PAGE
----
Newspapers may not be the force they used to be but the way they handle big stories is still revealing.
Following an extraordinary day in Hong Kong yesterday, let’s see how the main papers covered it.
Main headline: Riot
First up is the Oriental Daily News. Its editors deserve a certain recognition for this powerful front page, even though it is, to be frank, quite misleading.
Now we’ve despatched the organisers of an illegal student-led demonstration, let’s celebrate May 4.
For those not familiar, the May 4th Movement began as a protest against the unfair Versailles Treaty and became a genuine social revolution.
Like the Occupy and 1989 democracy movements, the students of 1919 took to the streets in defiance of an official ban. As with the later protests, it failed in its immediate aims but the spirit and ideology lived on. Continue reading
Alibaba COO Joe Tsai was one of the big names at RISE yesterday, but if you went hoping for an insight into a media title grappling with digital, you’d have been disappointed.
There was almost nothing that we didn’t hear at the time of the acquisition, rather confirming the view that the Alibaba crew are billionaire dilettantes not terribly interested in their new media toy.
They’ve been at it for 18 months but neither Tsai nor SCMP CEO Gary Liu could share a single number about page views, ad sales or investment.
The fireworks are done, the barricades are down and the PLA has returned to barracks.
The weekend celebration of Hong Kong’s two decades under Beijing rule was marked by Xi Jinping himself, joining local dignitaries in the obligatory toasts to the ‘success’ of one-country two systems.
From their viewpoint it is a success – Hong Kong remains a source of wealth and under direct party control.
But most citizens would labour to identify any aspect of their lives that has improved. The city today is vastly more unequal, unfair, unhappy and unstable than in 1997. Once a freewheeling trading port with no interest in politics, political tension now infects even the smallest of local affairs. Continue reading
Conservation and pro-democracy candidate Eddie Chu Hoi-dick has become the biggest election story after winning a seat with a record number of votes and warning of “a storm” of violence in rural Hong Kong.
Chu, 38, a former Ming Pao journalist, topped the poll for NT West, which runs from South Lantau north to the Shenzhen border, with 82,000 votes – a record for any single candidate. He campaigned on a platform of Heung Yee Kuk reform, Hong Kong self-determination and conservation, including opposition to the East Lantau Metropolis.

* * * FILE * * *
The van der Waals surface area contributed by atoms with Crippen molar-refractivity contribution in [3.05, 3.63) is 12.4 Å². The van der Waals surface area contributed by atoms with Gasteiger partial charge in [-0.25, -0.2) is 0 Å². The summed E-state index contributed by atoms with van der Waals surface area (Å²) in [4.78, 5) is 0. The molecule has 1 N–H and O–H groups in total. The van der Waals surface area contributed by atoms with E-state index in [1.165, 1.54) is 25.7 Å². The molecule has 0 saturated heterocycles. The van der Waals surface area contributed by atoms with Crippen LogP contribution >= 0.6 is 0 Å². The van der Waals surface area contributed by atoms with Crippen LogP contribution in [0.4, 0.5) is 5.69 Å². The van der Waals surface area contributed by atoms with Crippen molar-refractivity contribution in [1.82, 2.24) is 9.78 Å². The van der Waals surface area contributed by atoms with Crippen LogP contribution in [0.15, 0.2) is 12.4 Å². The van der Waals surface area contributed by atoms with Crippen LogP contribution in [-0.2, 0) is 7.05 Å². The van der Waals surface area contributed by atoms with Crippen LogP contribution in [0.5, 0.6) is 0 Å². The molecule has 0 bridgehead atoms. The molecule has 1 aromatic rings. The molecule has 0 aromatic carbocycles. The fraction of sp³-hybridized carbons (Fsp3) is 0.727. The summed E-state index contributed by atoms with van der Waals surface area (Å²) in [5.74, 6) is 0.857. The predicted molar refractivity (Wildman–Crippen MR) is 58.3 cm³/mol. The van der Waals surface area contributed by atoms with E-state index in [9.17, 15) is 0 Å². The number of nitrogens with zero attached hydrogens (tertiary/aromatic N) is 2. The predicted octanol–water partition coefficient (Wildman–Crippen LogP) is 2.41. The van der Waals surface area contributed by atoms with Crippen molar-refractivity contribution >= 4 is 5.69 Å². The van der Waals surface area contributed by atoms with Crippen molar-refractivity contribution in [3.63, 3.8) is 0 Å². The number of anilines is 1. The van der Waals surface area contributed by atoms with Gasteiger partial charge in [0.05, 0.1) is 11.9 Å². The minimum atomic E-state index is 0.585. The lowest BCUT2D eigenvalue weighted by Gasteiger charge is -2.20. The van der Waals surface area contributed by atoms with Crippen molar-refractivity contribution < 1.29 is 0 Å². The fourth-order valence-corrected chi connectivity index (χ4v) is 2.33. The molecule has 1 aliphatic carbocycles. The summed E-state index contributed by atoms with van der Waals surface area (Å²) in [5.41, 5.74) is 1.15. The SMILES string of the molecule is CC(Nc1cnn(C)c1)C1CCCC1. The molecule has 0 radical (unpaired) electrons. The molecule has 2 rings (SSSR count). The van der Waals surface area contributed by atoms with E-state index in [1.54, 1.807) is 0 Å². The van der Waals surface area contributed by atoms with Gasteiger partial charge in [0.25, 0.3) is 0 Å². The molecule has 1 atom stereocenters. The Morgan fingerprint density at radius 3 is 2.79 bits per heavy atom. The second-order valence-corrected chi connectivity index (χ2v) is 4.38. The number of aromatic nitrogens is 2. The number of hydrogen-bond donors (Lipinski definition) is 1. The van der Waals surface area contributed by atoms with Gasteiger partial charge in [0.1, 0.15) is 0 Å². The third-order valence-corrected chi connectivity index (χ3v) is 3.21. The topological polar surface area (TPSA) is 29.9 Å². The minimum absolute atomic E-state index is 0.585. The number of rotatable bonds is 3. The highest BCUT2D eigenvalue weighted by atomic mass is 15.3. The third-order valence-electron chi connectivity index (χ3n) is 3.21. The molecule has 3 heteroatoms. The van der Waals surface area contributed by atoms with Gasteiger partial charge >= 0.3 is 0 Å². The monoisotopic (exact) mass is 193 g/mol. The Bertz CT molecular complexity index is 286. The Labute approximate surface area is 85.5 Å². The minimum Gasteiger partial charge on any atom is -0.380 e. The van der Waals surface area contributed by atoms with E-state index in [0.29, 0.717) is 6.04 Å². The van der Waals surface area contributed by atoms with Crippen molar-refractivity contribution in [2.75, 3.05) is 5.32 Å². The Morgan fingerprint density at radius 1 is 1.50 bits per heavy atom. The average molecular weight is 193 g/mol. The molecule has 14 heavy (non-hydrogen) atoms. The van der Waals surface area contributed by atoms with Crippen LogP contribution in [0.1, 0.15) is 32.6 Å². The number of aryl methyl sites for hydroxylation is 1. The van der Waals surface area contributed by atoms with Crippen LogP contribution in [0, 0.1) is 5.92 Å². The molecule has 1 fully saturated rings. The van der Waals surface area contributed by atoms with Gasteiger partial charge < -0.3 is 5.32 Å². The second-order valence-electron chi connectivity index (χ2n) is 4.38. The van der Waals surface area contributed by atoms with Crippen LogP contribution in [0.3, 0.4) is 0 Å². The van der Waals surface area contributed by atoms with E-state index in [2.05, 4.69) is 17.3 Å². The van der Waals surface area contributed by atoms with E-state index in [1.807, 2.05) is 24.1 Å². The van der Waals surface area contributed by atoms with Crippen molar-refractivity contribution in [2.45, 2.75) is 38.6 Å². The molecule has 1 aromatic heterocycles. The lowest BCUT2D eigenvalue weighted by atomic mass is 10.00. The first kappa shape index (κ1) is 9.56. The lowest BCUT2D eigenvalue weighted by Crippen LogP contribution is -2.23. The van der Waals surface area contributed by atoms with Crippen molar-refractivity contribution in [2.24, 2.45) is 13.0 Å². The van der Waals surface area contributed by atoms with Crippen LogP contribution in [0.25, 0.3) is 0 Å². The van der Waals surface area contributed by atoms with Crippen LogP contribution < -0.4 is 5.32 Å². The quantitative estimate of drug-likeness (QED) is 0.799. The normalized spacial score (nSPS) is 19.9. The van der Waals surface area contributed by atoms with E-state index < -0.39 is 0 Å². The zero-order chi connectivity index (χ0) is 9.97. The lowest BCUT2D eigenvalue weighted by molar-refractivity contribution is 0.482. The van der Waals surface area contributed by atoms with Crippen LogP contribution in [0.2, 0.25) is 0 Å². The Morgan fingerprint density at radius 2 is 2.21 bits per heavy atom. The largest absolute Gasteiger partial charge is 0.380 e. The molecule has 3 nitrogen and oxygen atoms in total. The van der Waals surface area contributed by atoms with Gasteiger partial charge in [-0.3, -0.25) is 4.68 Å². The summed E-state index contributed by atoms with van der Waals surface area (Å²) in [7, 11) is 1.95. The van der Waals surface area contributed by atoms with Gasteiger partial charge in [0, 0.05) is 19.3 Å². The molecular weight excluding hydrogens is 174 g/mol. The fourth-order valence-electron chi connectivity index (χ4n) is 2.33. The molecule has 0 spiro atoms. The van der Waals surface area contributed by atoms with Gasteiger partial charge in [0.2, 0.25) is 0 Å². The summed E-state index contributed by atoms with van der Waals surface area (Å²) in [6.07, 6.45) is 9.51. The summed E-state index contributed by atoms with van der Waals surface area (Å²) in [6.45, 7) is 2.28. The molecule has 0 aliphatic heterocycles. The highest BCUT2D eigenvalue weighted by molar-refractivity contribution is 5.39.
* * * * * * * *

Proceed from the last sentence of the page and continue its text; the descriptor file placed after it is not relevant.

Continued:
Chu broke down in tears briefly at a press conference this morning after thanking his supporters and family. He said he was followed on the last day of the election campaign by a car that he was told belonged to a Yuen Long landlord. Continue reading
More roads for Lantau, relocation of cattle, improved sewerage works, expansion of Mui Wo tourism.
If those seem familiar they should. They are the demands of South Lantau rural committees, so it is no surprise they should be the main planks of Leung Che-cheung’s Lantau platform.
Leung, the sitting member for New Territories West, is a prominent Heung Yee Kuk politician as well as top of one of the DAB lists for NT West. The kuk is pro-government but not necessarily pro-DAB. Lau Wong-fat was a member of the Liberal Party for some years, and in recent years kuk leaders have canvassed setting up their own party (that would be a milestone; they already have their own LegCo seat). Continue reading
As a registered voter, you have two votes in the LegCo election on September 4.
Here’s how it works.
The outgoing LegCo consists of 70 seats, of which 35 are from geographical constituencies and 35 from Hong Kong’s unique creation, “functional constituencies (FCs).” These are a frankly random and hard-to-explain assortment of sectors. To take one example: insurance, finance and financial services are all separate FCs.
Only 18 will actually be contested (fun fact: the Heung Yee Kuk seat has never been contested). Voting populations vary immensely – at one end agriculture and fisheries has 154 voters; at the other end education has 88,000. Of the 35 FCs, five are district council super-seats that we all get to vote on. More on that later. Continue reading